Fortunately, an increasing number of health care providers are aware of the challenges faced by children involved with child welfare and the problems that can occur in serving these children. To better meet their needs, many primary care providers are becoming “medical homes” to ensure children receive family-centered and coordinated health care services.

This article will tell you what you need to know about medical homes and suggest ways to ensure the children in your care benefit from this innovative approach to providing quality health care.

The Medical Home
In the simplest terms, a medical home is a partnership between the family and the family’s primary health care provider. Through this partnership, the medical home provides a single point of entry to a system of care that facilitates access to medical and nonmedical services, including social services. In a medical home, a physician leads a team which delivers and directs care that is comprehensive (sick and preventive/well care), compassionate, coordinated, continuous, culturally effective, accessible and family-centered. A medical home allows primary care providers (i.e., pediatricians or family physicians), parents, child welfare professionals, and other stakeholders to identify and address all of a child’s physical and mental health needs promptly and as a team.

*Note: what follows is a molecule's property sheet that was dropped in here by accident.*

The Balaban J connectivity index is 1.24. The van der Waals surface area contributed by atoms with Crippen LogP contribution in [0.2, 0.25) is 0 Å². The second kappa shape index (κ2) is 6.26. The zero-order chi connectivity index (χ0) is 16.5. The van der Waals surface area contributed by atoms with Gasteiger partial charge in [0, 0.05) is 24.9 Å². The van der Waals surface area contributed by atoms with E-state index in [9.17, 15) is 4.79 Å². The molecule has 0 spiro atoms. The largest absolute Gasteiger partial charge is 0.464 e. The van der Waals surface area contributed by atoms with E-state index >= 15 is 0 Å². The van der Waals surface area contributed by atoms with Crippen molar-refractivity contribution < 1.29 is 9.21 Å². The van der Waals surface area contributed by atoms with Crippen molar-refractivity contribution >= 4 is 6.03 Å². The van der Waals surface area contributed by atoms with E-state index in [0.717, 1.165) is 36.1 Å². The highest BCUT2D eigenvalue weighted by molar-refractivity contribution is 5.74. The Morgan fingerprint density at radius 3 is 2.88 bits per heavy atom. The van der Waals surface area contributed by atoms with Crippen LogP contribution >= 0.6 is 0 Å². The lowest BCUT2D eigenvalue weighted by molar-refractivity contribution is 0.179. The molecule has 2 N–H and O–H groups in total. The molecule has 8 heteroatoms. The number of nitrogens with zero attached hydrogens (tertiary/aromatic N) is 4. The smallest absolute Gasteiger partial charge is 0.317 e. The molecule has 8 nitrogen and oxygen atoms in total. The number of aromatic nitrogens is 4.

Because children in foster care often have special health care needs requiring the services of many professionals, children in foster care really benefit from the coordination of care provided by a medical home.

Medical homes also benefit children who don’t have special health care needs. A medical home provides a consistent, ongoing relationship with a primary health care provider and team who know the child well.

This consistency is a particular benefit for children in foster care. A medical home preserves the relationship children have with their doctors and ensures that medical records don’t get lost, even when they return home or change placements. Other benefits provided by medical homes include: